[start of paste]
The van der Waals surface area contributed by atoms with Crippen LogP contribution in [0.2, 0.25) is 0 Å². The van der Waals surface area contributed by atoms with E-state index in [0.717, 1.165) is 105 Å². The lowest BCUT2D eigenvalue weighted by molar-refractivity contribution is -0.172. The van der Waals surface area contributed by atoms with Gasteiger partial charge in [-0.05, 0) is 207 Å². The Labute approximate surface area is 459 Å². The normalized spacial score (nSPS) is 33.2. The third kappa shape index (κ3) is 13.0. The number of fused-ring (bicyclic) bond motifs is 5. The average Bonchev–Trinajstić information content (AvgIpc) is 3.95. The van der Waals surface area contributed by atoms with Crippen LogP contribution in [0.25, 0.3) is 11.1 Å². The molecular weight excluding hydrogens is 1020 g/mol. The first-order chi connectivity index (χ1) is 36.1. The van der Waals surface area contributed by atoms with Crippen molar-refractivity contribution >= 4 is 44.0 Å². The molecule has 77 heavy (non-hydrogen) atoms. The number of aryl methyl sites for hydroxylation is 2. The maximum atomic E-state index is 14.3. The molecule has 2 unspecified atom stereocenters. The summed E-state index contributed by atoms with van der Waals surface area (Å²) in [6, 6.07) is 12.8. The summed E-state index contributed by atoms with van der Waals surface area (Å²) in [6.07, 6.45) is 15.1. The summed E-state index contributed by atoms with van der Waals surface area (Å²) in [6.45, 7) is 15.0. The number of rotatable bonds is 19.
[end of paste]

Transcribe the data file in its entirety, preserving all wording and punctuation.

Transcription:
The van der Waals surface area contributed by atoms with Crippen LogP contribution in [0.2, 0.25) is 0 Å². The van der Waals surface area contributed by atoms with E-state index in [0.717, 1.165) is 105 Å². The lowest BCUT2D eigenvalue weighted by molar-refractivity contribution is -0.172. The van der Waals surface area contributed by atoms with Gasteiger partial charge in [-0.05, 0) is 207 Å². The Labute approximate surface area is 459 Å². The normalized spacial score (nSPS) is 33.2. The third kappa shape index (κ3) is 13.0. The number of fused-ring (bicyclic) bond motifs is 5. The average Bonchev–Trinajstić information content (AvgIpc) is 3.95. The van der Waals surface area contributed by atoms with Crippen LogP contribution in [0.25, 0.3) is 11.1 Å². The molecular weight excluding hydrogens is 1020 g/mol. The first-order chi connectivity index (χ1) is 36.1. The van der Waals surface area contributed by atoms with Crippen molar-refractivity contribution >= 4 is 44.0 Å². The molecule has 77 heavy (non-hydrogen) atoms. The number of aryl methyl sites for hydroxylation is 2. The maximum atomic E-state index is 14.3. The molecule has 2 unspecified atom stereocenters. The summed E-state index contributed by atoms with van der Waals surface area (Å²) in [6, 6.07) is 12.8. The summed E-state index contributed by atoms with van der Waals surface area (Å²) in [6.07, 6.45) is 15.1. The summed E-state index contributed by atoms with van der Waals surface area (Å²) in [6.45, 7) is 15.0. The number of rotatable bonds is 19.